March 28, 1994 12:00 PM


Stepping in as a sassy new chef in Love & War, Annie Potts seamlessly replaced Susan Dey, who left the CBS comedy after its first season. But making viewers forget her seven years as Designing Women’s Mary Jo Shively was a greater challenge. “My hair had become such a trademark that I had to cut it off or people would never have bought into me as a new character,” says Potts, 41, who traded her thick red coif for a short, brunet do. “It scared me to death. A lot of us hang onto our long hair as a talisman of femininity, and I feel sort of naked without it. But sometimes it’s good to feel naked, and I was in the mood to redefine myself. Besides, this is my real hair color, so I don’t have the problem with roots anymore.”


“It’s not really fun to be this tall,” says Klle Macpherson, who added 20 unwanted pounds to her 6-foot frame to play a voluptuous artist’s model in Sirens, the sexy new Australian comedy. “You want people to love you, but it’s hard to be cute and endearing when you’re bigger than everyone else in the room.” As for Sheela, the brazen Bohemian model she plays in the movie, the resemblance to Elle is only skin deep. “I didn’t play myself at all,” says Macpherson, who’ll turn 30 on March 29. “I’m a lot more charming than Sheela is. I don’t mean that in a big-headed way. I want to please more than she does. Elle Macpherson wants people to feel comfortable.”


Long before Denzel Washington‘s Glory days, his cinematic role model was Gill-Man, the campy ’50s movie monster who was a matinee staple at his local Boys Club in Mount Vernon, N.Y. “I spent my childhood at the club,” says Washington, 39. “From age 6 till 17, I went every day—after school, on Saturdays. They had to send me home. Every Saturday we’d see the same movie: Creature from the Black Lagoon. They didn’t have a lot of money, but they had a lot of love.” This month, he will be stoking what is now the Boys & Girls Clubs of America campfires with a five-city, money-raising lour. Says Washington, a father of four: “I’m living proof of the good they do.”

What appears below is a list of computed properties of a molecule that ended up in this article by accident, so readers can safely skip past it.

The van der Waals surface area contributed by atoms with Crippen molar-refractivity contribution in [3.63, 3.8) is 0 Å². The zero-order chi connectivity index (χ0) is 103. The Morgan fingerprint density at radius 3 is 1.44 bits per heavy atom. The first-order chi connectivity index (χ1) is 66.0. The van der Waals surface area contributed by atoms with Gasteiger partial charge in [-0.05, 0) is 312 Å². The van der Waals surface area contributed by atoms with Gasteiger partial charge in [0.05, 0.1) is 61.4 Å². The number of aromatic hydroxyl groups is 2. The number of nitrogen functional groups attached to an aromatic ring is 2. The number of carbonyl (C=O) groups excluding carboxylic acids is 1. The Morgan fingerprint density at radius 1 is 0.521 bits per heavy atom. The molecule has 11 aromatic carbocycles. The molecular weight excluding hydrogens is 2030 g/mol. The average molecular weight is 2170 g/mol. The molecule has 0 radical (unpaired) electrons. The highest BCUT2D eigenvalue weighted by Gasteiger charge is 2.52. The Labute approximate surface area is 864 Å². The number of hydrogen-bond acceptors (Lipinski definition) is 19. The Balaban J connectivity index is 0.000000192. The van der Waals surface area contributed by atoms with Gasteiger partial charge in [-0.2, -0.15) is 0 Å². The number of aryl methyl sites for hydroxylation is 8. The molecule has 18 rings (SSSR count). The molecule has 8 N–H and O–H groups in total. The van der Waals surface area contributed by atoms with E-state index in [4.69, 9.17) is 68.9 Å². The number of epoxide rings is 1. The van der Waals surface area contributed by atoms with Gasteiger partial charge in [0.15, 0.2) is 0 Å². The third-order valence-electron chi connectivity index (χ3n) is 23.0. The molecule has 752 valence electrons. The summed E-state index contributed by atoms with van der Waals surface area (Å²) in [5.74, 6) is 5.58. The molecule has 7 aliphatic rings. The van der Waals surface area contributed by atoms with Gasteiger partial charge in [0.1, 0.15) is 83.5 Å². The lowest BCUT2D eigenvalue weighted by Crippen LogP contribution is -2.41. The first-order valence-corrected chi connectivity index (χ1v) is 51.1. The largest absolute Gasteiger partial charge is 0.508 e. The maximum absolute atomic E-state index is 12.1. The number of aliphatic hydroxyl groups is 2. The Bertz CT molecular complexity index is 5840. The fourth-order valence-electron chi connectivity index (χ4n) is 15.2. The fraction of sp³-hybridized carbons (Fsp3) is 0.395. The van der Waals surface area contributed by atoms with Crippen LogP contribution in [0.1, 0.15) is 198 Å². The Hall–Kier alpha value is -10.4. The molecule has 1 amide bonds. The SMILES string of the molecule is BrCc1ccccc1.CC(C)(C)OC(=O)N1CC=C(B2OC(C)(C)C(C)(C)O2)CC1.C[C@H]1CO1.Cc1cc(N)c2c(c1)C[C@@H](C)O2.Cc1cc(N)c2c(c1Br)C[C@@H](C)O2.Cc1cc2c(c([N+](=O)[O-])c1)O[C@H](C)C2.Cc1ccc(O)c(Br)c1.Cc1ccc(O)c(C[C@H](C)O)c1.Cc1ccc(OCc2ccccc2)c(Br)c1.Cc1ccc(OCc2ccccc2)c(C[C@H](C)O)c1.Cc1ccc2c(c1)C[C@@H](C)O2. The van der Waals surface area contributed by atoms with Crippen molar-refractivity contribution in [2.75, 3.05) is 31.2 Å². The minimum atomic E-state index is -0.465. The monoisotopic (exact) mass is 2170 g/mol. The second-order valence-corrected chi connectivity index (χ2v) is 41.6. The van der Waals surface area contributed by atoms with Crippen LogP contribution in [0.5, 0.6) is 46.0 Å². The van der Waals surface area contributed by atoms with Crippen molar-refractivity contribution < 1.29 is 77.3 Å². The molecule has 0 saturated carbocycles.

After gun-related incidents involving Tupac Shakur, Snoop Doggy Dogg and Flavor Flav, one of rap’s hot trios, the group Cypress Hill donated $10,000 to New York City’s Goods for Guns, a program dedicated to ridding the streets of unlicensed firearms. Yet one of their own, B-Real, carries a gun. “A lot of [rappers] are reformed gang members or reformed drug dealers,” says B-Real, 23. “We have enemies on the street—people that are jealous of us because now we’re doing positive things. We get threats. If we started off in the street, we have to go back to that street mentality of protecting ourselves. We can’t leave it to police, because they don’t like us, they don’t want to help us. I’m gonna protect my life. Thai’s the way we look at it.”

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